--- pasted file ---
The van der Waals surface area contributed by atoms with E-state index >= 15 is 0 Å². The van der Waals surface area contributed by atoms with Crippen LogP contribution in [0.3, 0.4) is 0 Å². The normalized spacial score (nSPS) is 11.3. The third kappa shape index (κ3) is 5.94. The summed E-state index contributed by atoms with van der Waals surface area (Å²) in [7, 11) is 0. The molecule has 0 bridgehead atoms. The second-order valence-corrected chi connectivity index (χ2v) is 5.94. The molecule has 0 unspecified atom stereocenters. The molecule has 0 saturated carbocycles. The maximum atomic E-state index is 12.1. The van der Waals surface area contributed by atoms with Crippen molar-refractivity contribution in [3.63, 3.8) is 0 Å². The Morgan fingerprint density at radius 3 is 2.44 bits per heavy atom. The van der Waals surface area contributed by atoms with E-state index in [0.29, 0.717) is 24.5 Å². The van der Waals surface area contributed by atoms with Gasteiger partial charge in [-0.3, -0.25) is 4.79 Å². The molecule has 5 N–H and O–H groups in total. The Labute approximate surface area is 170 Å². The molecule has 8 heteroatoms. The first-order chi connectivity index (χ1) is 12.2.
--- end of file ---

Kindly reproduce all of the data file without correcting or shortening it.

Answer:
The van der Waals surface area contributed by atoms with E-state index >= 15 is 0 Å². The van der Waals surface area contributed by atoms with Crippen LogP contribution in [0.3, 0.4) is 0 Å². The normalized spacial score (nSPS) is 11.3. The third kappa shape index (κ3) is 5.94. The summed E-state index contributed by atoms with van der Waals surface area (Å²) in [7, 11) is 0. The molecule has 0 bridgehead atoms. The second-order valence-corrected chi connectivity index (χ2v) is 5.94. The molecule has 0 unspecified atom stereocenters. The molecule has 0 saturated carbocycles. The maximum atomic E-state index is 12.1. The van der Waals surface area contributed by atoms with Crippen molar-refractivity contribution in [3.63, 3.8) is 0 Å². The Morgan fingerprint density at radius 3 is 2.44 bits per heavy atom. The van der Waals surface area contributed by atoms with E-state index in [0.29, 0.717) is 24.5 Å². The van der Waals surface area contributed by atoms with Gasteiger partial charge in [-0.3, -0.25) is 4.79 Å². The molecule has 5 N–H and O–H groups in total. The Labute approximate surface area is 170 Å². The molecule has 8 heteroatoms. The first-order chi connectivity index (χ1) is 12.2.